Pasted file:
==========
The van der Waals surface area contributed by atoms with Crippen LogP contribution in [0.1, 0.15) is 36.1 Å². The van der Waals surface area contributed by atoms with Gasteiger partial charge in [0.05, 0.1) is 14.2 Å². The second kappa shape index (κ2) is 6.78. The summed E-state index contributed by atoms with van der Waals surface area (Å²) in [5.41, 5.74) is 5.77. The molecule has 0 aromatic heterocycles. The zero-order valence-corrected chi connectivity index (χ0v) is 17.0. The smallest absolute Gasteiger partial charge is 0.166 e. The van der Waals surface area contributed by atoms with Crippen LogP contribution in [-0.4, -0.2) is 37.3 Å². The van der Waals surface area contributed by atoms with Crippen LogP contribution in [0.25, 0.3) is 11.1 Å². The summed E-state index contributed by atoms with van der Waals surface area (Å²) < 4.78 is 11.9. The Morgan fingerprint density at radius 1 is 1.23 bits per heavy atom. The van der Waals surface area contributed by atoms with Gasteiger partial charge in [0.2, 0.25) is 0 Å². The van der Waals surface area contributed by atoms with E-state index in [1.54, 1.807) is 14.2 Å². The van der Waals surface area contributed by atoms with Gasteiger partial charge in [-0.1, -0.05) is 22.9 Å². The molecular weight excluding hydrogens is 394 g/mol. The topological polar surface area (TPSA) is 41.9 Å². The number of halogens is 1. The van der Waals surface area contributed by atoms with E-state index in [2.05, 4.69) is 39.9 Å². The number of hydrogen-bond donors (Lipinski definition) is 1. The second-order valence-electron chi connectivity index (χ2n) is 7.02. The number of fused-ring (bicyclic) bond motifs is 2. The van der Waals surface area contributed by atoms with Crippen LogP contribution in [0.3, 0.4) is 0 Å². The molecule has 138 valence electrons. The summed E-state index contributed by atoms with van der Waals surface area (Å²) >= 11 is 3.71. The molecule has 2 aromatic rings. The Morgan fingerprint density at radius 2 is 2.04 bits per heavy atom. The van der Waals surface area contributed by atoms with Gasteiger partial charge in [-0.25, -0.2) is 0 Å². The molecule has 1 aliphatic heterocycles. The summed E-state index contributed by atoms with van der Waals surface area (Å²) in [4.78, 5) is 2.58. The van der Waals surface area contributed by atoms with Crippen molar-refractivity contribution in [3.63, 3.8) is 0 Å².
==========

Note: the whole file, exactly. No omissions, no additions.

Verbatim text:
The van der Waals surface area contributed by atoms with Crippen LogP contribution in [0.1, 0.15) is 36.1 Å². The van der Waals surface area contributed by atoms with Gasteiger partial charge in [0.05, 0.1) is 14.2 Å². The second kappa shape index (κ2) is 6.78. The summed E-state index contributed by atoms with van der Waals surface area (Å²) in [5.41, 5.74) is 5.77. The molecule has 0 aromatic heterocycles. The zero-order valence-corrected chi connectivity index (χ0v) is 17.0. The smallest absolute Gasteiger partial charge is 0.166 e. The van der Waals surface area contributed by atoms with Crippen LogP contribution in [-0.4, -0.2) is 37.3 Å². The van der Waals surface area contributed by atoms with Crippen LogP contribution in [0.25, 0.3) is 11.1 Å². The summed E-state index contributed by atoms with van der Waals surface area (Å²) < 4.78 is 11.9. The Morgan fingerprint density at radius 1 is 1.23 bits per heavy atom. The van der Waals surface area contributed by atoms with Gasteiger partial charge in [0.2, 0.25) is 0 Å². The van der Waals surface area contributed by atoms with E-state index in [1.54, 1.807) is 14.2 Å². The van der Waals surface area contributed by atoms with Gasteiger partial charge in [-0.1, -0.05) is 22.9 Å². The molecular weight excluding hydrogens is 394 g/mol. The topological polar surface area (TPSA) is 41.9 Å². The number of halogens is 1. The van der Waals surface area contributed by atoms with E-state index in [2.05, 4.69) is 39.9 Å². The number of hydrogen-bond donors (Lipinski definition) is 1. The second-order valence-electron chi connectivity index (χ2n) is 7.02. The number of fused-ring (bicyclic) bond motifs is 2. The van der Waals surface area contributed by atoms with Crippen LogP contribution in [0.3, 0.4) is 0 Å². The molecule has 138 valence electrons. The summed E-state index contributed by atoms with van der Waals surface area (Å²) >= 11 is 3.71. The molecule has 2 aromatic rings. The Morgan fingerprint density at radius 2 is 2.04 bits per heavy atom. The van der Waals surface area contributed by atoms with Gasteiger partial charge in [-0.25, -0.2) is 0 Å². The molecule has 1 aliphatic heterocycles. The summed E-state index contributed by atoms with van der Waals surface area (Å²) in [4.78, 5) is 2.58. The van der Waals surface area contributed by atoms with Crippen molar-refractivity contribution in [3.63, 3.8) is 0 Å².